Cosmic inflation is driven by a "temporary cosmological constant" so the total energy of the Universe grows with the volume of the Universe, too. In Alan Guth's words, inflation (or the Universe) is the ultimate free lunch. Inflation explains why the mass/energy of the visible Universe is so much hugely larger than the mass scales of particle physics.

For different mixtures of matter obeying different equations of state (roughly speaking, with different ratios of pressure and energy density), one will see the total energy increase or decrease or be constant. Generally, the total energy of the Universe will tend to increase as the Universe expands if the Universe is filled with matter of increasingly negative pressure; the total energy will decrease if it is filled with matter of increasingly positive pressure.

-
+1 Very clear answer!! I've just learned some nice stuff today! –  J. C. Leitão Sep 2 '12 at 8:32
Shouldn't the total energy of the Universe be infinite ? –  jjcale Sep 2 '12 at 17:07
I've already quoted the link. –  user11151 Sep 3 '12 at 1:29
Thanks, JCL. ... Dear Richart, I realize that. Still, I believe that I also have the right to quote my own text about the very same topic. ;-) @jjcale: the total energy of the visible Universe (whose current radius if 46 billion light years) is finite. Whether or not the total energy of the whole Universe is finite depends on whether the Universe (its volume) is finite. We don't know. We just know that if finite, it is very large - the curvature radius of the whole Universe is at least hundreds of billions of light years, way greater than the radius of the visible Universe. –  Luboš Motl Sep 3 '12 at 6:04
@jjcale see physics.stackexchange.com/questions/24017/… –  raindrop Jan 31 '13 at 22:09

Energy has been shown to be conserved in all circumstances where it is currently possible to test it experimentally. It is also conserved according to theory in any system with time translation invariance. This is the case in all known physics including general relativity.

Some people have tried to argue that energy is not conserved in general relativity, or that conservation is approximate, trivial or meaningless. This is not the case. A variety of falacious arguments are used to support non-conservation, e.g. some theorists say that general relativity does not have time-translation invariance because the gravitational field is not invariant. The obvious solution to this is to include the gravitational field as a dynmaical field with its own time-transaltion invariance. Despite this such incorrect arguments have even made their way into textbooks written by well known cosmologists. This is not something where you should rely on the word of authority. Check the maths and the logic yourself.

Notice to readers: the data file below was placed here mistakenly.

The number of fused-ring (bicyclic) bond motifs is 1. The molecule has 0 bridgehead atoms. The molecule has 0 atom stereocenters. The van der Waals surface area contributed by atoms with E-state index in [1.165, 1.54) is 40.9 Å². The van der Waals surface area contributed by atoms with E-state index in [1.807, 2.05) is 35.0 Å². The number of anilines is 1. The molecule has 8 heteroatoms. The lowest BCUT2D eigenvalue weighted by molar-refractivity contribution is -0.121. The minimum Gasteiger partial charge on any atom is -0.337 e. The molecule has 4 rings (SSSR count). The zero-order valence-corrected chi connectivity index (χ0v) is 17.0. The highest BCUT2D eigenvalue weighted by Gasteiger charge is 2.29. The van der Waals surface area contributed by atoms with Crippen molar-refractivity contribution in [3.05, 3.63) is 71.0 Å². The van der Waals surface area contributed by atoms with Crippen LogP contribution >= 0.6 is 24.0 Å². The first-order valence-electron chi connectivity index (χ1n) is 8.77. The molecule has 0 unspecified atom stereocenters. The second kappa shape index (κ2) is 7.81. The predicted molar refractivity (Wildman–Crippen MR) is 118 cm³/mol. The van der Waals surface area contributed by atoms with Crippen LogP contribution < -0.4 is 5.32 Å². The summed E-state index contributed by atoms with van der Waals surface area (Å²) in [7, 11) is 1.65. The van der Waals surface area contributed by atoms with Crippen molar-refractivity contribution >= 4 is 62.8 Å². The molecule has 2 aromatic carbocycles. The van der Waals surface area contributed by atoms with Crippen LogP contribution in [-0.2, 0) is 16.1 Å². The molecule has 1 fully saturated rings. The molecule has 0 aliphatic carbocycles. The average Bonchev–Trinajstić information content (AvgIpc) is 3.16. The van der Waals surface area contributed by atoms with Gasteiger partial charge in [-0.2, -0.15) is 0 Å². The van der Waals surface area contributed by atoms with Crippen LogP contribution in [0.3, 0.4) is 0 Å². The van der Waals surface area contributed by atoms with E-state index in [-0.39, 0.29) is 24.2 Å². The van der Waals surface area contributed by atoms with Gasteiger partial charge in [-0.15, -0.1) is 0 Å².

This subject has been discussed on physics stackexchange several time before so I wont expand on this answer. Suffice to say that energy is conserved in all established physical laws including general realtivity. It is not approximate, or trivial or true only in special cases. See also the discussions at my blog http://blog.vixra.org/category/energy-conservation/

-
Dear @Phil, concerning the article you linked to – which is probably meant as evidence of your otherwise unjustified and invalid propositions – we have already discussed that but if your "conserved total energy" is always equal to zero, then it is trivial, by the very definition of trivial. In every system, you may invent infinitely many such new "conservation laws" – the number of Phil-Gibbs-owned-platinum-comets is also conserved and zero – and because the value is zero, the knowledge of $E_{\rm initial}$ provides us with no information about the final state. –  Luboš Motl Sep 3 '12 at 6:10
If you need to "authoritatively" learn what a trivial conservation law means, see e.g. page 4 of math.uwaterloo.ca/~karigian/papers/noether.pdf - "... in the sense that their difference is a trivial conservation law, meaning that either P itself vanishes on the solutions, or dP/dt vanishes identically." –  Luboš Motl Sep 3 '12 at 6:18
see also vixra.org/abs/1305.0034 for a discussion of why energy is conserved in GR –  Philip Gibbs May 6 '13 at 12:26

It is still valid.

Only two hypothetical exclusions exist:

1) Quantum uncertainty principle. Energy can be uncertain if time is certain and vice versa. So, virtual particles can violate energy conservation law for a small amounts of time. These violations are averaged in normal scales.

2) General relativity model. Universe are not equal over time. Since energy conservation is a consequence of time uniformity, it is possible that it is violated in cosmological scale.

-

I think Lubos said it very well. Phil Gibbs is, I believe, way off track in thinking energy exists in general relativity. It definitely does not, as there is no background space-time against which one can ask whether the laws are time translationally invariant.

-